Once they reach the age of 40, almost all people with Down's syndrome show the brain characteristics of Alzheimer's disease - though they do not all go on to develop dementia.
High blood pressure due to high sodium levels and high blood sugar are the other two major sources of myo-inositol in the brain.
Myo-inositol is not only the precursor to amyloid plaques it is the precursor to peroxynitrites which are the prinicipal cause of Alzheimer's disease. It is possible to have peroxynitrites without plaques or in other words it is possible to have Alzheimer's disease without plaques.
This is not the whole story of Alzheimer's disease, but it is a big chunk of it.
Thank you, Iris.
Yes indeed, many were difficult to read. Most however, did not really address the situation portrayed in the TV segment.
I do get, even though I have the disease, what caregivers go through. In my own family I have had experience with people with the disease.
There were many very sad examples of people trying to cope. And my own family didn't know how to cope.
Yet we do know so much more about coping than we did even twenty years ago. On the alz.org site one may sign up for courses on caregiving. We have this incredible on-line support group. There are many groups available in communities throughout the country. There aren't enough and we are solely lacking in support groups in the community for those of us with the disease. Even on this wonderful site, the numbers in the I have the disease threads are a fraction of the activity in the caregiving threads.Sadly, here in my little section of the world two evening groups for caregivers and one daytime group for those with the disease had to close down... lack of participants. Yet we know the need is there.
People will not need to do what was done in Thursday's segment, or feel like so doing, if help were available. If we could only spread the good news about methods of coping, some involving medications and others good practices that show the patient we understand.
I and several others like me have been able to slow down our progression to a snail's pace. Granted, everyone's experience with the disease is unique. However, does that explain why these few are having a wonderful life and are still in Early Stage or are we really doing something that others in early stage should be doing?
Always on my wrist is a bracelet reading; A REASON FOR HOPE. That's why that Thursday segment is still having a profoundly sad effect on me.
A major problem is more sodium being transported into the brain.
The sodium/myo-inositol cotransporter is upregulated in people with a high sodium diet or with Down syndrome (because of an extra chromosome containing the gene for the sodium/myo-inositol cotransporter). At the very least, a low sodium diet (or low sodium in drinking water) will reduce the risk for Alzheimer's disease. On the other hand, angiotensin II (a risk factor for hypertension) and restriction of blood flow by hypertension in the brain can also contribute to the formation of peroxynitrites and Alzheimer's disease.
Without Unforgiven's comment, I would never have thought of water softeners as a possible risk factor for Alzheimer's disease. To my surprise, others have wondered about this possibility.
Water softeners combined with fluoride in the water would likely increase the risk as sodium fluoride (and aluminum fluoride) are likely risk factors for Alzheimer's disease.
In 1998 Julie Varner and two colleagues published research on the effects of aluminum-fluoride and sodium-fluoride on the nervous system of rats. They concluded, "Chronic administration of aluminum-fluoride and sodium-fluoride in the drinking water of rats resulted in distinct morphological alterations of the brain, including the effects on neurons and cerebrovasculature." In layman's terms, it looked like fluoride and aluminum could cause Alzheimer's.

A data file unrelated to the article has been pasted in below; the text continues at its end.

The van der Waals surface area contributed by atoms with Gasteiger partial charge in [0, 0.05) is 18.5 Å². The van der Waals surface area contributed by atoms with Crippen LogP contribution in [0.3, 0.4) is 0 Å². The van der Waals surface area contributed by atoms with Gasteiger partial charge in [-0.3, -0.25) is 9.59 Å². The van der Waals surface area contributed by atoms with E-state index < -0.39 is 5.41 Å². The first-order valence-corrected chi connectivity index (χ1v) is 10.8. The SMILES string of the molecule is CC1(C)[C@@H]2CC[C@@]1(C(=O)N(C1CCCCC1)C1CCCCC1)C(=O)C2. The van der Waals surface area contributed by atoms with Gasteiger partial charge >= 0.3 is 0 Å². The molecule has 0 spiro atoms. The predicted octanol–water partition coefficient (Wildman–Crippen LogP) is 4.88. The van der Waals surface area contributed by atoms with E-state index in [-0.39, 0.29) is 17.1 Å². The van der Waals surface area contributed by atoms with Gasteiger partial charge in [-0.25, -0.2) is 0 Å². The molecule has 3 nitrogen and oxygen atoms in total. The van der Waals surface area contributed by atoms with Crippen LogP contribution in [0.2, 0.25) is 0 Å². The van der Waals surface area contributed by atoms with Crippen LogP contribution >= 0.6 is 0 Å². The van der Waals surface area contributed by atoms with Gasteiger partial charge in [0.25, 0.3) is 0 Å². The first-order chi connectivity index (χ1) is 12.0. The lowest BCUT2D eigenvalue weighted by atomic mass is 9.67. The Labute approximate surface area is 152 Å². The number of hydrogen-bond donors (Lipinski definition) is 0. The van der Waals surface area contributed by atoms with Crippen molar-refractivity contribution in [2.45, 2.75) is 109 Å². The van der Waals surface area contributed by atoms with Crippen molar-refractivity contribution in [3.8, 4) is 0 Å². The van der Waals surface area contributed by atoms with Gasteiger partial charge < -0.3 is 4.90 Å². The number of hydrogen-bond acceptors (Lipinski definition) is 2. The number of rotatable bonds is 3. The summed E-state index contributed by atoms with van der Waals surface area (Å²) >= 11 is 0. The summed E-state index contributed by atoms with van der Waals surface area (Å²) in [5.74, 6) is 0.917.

I have a feeling that many different environmental factors may contribute to Alzheimer's disease including chemicals in water and in the air.
Oh Iris, Like that virtual trip to Alaska on another thread, I can dream big.
Your comment echoes my thought that maybe dad did the shooting in the fog of Alzheimer's. And my big dream is that the discussion should be a minimum of 15 minutes, half hour would be better. Where: on the NBC morning show and during the 8 AM eastern time slot. These are the people who watched that segment. These should be the people to whom the rebuttal is addressed.
Unfortunately, I have not been able to get on line with my laptop. It's working now - Ya! ( Now for the catch up)
I missed being involved with this thread's discussion. Great points! However, I did watch the "Today" show all week. The one day I had a conflict was this aired subject. bummer.
Mimi and Iris are always reliable and now I can go back and watch this segment. Then I will read the caregiver's comments. Looks like late night reading.
Gee-gee, Apparently one must not only watch the show but also read the write-up. I googled Shriver/Today Show and was able to find that segment and the commentary. A lot of the commentary I do not REMEMBER from the show. How reliable is my memory?
On the write-up was a link for a test for caregiver stress. I posted this link on both Caregiver threads.
I am certainly not opposed to a program that lets the world know about the incredible stress, sometimes lasting years, that caregivers may experience.
I just have many question about this particular episode. What steps were taken to alleviate the stress? And the Good Lord knows much more help is needed. My question is about the murder/suicide being an outcome to emulate. No questions were asked about the competence of the father, whom the son described as being in the early stages of dementia, to be competent to know what he was doing. And more questions about why a gun was available.
And a further question about why a caregiver was not in place. I'm assuming that the son was not present at the time. These are the points I'd like to see addressed.